Classifying Different IoT Sensors & Their Uses

Classifying Different IoT Sensors

Sensors have become a part of our daily lives, whether we realize it or not. They’ve taken over our homes (hello, Alexa), our cars, our jobs, and cities. They’ve turned our mundane tasks into “smart” living. But what do you really know about sensors and their automation capabilities?

What is a Sensor?

Let’s start out by defining a sensor. Simply stated, a sensor is a device that detects or measures a physical property and records, indicates, or responds to it by transmitting a resulting impulse. It converts a physical specification (such as temperature, speed, or distance) into a signal, which can be electrically recorded.

Sensors have been around for decades, but recent IoT solutions have boosted their popularity and the need for more sophisticated and technologically-loaded sensors. Sensors today must encompass the ability to communicate with other sensors and platforms within an entire ‘sensor ecosystem’. The role of the sensor is extremely important in the overall IoT picture.

The number and variety of sensors that gather information to be measured and analyzed is growing significantly, especially with the rise of automation. For this reason, most types of sensors fall under a sensor classification system.

Classification of Sensors

Sensors can be ranked into various classification systems, but for the sake of simplification, we have divided them into 5 core classifications.

  1. Active and Passive Sensors
    • Active Sensors (also known as parametric sensors) are sensors that require an external power source to operate. Examples of active sensors include GPS sensors and radar sensors.
    • Passive Sensors (also called self-generated sensors) generate their own electric signal and do not require any external power source. Examples of passive sensors include thermal sensors, electric field sensing, and metal detecting.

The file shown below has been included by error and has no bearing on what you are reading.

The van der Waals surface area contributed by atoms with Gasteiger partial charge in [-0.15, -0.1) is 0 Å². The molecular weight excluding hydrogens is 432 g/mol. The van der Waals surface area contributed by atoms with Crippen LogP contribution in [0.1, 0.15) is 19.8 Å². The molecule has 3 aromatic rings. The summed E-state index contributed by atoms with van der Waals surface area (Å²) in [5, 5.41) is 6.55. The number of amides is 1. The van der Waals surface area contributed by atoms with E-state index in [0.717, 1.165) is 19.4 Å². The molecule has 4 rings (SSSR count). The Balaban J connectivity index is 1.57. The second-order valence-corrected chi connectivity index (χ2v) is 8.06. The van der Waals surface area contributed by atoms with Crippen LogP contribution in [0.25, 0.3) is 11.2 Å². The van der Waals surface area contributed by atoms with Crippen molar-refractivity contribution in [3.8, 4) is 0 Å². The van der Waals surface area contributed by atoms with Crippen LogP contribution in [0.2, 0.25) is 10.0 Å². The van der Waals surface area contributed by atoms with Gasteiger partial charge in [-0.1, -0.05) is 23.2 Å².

2. Contact and Non-Contact Sensors
    • Contact Sensors are those that require physical contact with their stimulus. Familiar examples of contact sensors are temperature and strain gauge sensors.
    • Non-Contact Sensors, on the other hand, require no physical contact. These types of sensors include optical and magnetic sensors, as well as infrared thermometers.
  3. Absolute and Relative Sensors
    • Absolute Sensors mimic its name by providing an absolute reading of its stimulus. For example, a thermistor always measures the exact, or absolute, temperature reading.
    • Relative Sensors provide measurement to a fixed or variable measurement. An example of a relative sensor would be a thermocouple, where the temperature difference is measured, not the actual temperature.
  4. Analog and Digital Sensors
    • Analog Sensors produce continuous analog output signals, proportional to its measurement. A few examples of analog sensors are: accelerometers, pressure sensors, light, and sound sensors.
    • Digital Sensors (also known as electronic or electrochemical sensors) convert the data transmission, digitally. Examples include digital accelerometers, pressure, and temperature sensors.
  5. Miscellaneous Sensors
    • Of course, there are plenty of other types of sensors in the field and they would fall under the ‘other’ or miscellaneous category. These include electric, biological, chemical, radioactive and more.

Sensors, Sensors Everywhere

As you can see, within the five classifications for sensors, there can be thousands of sensors available to choose from, ranging from the more common to the extremely rare.

The most common sensors are typically used for measuring physical properties such as temperature, heat, and conduction. Here are a few examples of these commonly used sensors:

  • Temperature Sensor
  • CO2 Sensor
  • Proximity Sensor
  • Accelerometer
  • IR Sensor (Infrared Sensor)
  • Pressure Sensor
  • Light Sensor
  • Smoke, Gas, and Alcohol Sensor
  • Touch Sensor

IoT Bundles to the Rescue

Examining each type and classification of a sensor can be an overwhelming process, especially when it comes to choosing which sensors your business needs. It can be a hodge-podge of confusion, but IoT bundles take the fear and uncertainty out of the equation.

Axonize’s disruptive architecture was purposely designed to enable deployment of complete and fully customized solutions across all applications and device types in mere days.

Need more information? Let’s talk.

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